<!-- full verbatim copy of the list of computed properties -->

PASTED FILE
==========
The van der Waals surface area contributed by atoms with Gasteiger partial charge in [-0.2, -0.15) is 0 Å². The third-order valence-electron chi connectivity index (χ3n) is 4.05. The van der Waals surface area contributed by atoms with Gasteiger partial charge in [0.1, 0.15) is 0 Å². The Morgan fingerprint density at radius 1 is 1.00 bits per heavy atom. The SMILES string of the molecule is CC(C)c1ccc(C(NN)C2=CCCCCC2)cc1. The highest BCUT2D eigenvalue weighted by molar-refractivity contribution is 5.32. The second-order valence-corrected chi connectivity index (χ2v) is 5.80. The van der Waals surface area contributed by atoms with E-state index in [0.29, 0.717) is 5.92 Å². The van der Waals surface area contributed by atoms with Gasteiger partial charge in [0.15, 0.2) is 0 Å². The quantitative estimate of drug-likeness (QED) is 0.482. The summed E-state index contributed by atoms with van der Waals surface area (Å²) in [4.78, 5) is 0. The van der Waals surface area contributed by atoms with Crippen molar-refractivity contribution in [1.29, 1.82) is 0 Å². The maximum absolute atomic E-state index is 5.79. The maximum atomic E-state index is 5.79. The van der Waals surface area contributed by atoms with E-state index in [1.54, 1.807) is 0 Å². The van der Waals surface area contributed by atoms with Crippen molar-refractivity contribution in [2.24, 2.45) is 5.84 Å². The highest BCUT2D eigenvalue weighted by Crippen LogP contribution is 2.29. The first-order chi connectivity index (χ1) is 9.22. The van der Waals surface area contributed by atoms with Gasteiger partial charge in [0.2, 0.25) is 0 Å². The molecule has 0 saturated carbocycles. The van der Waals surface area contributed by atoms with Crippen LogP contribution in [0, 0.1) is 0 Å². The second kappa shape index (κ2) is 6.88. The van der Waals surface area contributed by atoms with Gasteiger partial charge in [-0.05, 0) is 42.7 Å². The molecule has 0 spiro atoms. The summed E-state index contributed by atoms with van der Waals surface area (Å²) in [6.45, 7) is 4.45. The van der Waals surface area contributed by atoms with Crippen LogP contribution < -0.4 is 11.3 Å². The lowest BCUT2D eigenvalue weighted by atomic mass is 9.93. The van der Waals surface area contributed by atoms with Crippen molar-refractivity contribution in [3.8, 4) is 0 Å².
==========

The van der Waals surface area contributed by atoms with Gasteiger partial charge in [-0.2, -0.15) is 0 Å². The third-order valence-electron chi connectivity index (χ3n) is 4.05. The van der Waals surface area contributed by atoms with Gasteiger partial charge in [0.1, 0.15) is 0 Å². The Morgan fingerprint density at radius 1 is 1.00 bits per heavy atom. The SMILES string of the molecule is CC(C)c1ccc(C(NN)C2=CCCCCC2)cc1. The highest BCUT2D eigenvalue weighted by molar-refractivity contribution is 5.32. The second-order valence-corrected chi connectivity index (χ2v) is 5.80. The van der Waals surface area contributed by atoms with E-state index in [0.29, 0.717) is 5.92 Å². The van der Waals surface area contributed by atoms with Gasteiger partial charge in [0.15, 0.2) is 0 Å². The quantitative estimate of drug-likeness (QED) is 0.482. The summed E-state index contributed by atoms with van der Waals surface area (Å²) in [4.78, 5) is 0. The van der Waals surface area contributed by atoms with Crippen molar-refractivity contribution in [1.29, 1.82) is 0 Å². The maximum absolute atomic E-state index is 5.79. The maximum atomic E-state index is 5.79. The van der Waals surface area contributed by atoms with E-state index in [1.54, 1.807) is 0 Å². The van der Waals surface area contributed by atoms with Crippen molar-refractivity contribution in [2.24, 2.45) is 5.84 Å². The highest BCUT2D eigenvalue weighted by Crippen LogP contribution is 2.29. The first-order chi connectivity index (χ1) is 9.22. The van der Waals surface area contributed by atoms with Gasteiger partial charge in [0.2, 0.25) is 0 Å². The molecule has 0 saturated carbocycles. The van der Waals surface area contributed by atoms with Crippen LogP contribution in [0, 0.1) is 0 Å². The second kappa shape index (κ2) is 6.88. The van der Waals surface area contributed by atoms with Gasteiger partial charge in [-0.05, 0) is 42.7 Å². The molecule has 0 spiro atoms. The summed E-state index contributed by atoms with van der Waals surface area (Å²) in [6.45, 7) is 4.45. The van der Waals surface area contributed by atoms with Crippen LogP contribution < -0.4 is 11.3 Å². The lowest BCUT2D eigenvalue weighted by atomic mass is 9.93. The van der Waals surface area contributed by atoms with Crippen molar-refractivity contribution in [3.8, 4) is 0 Å².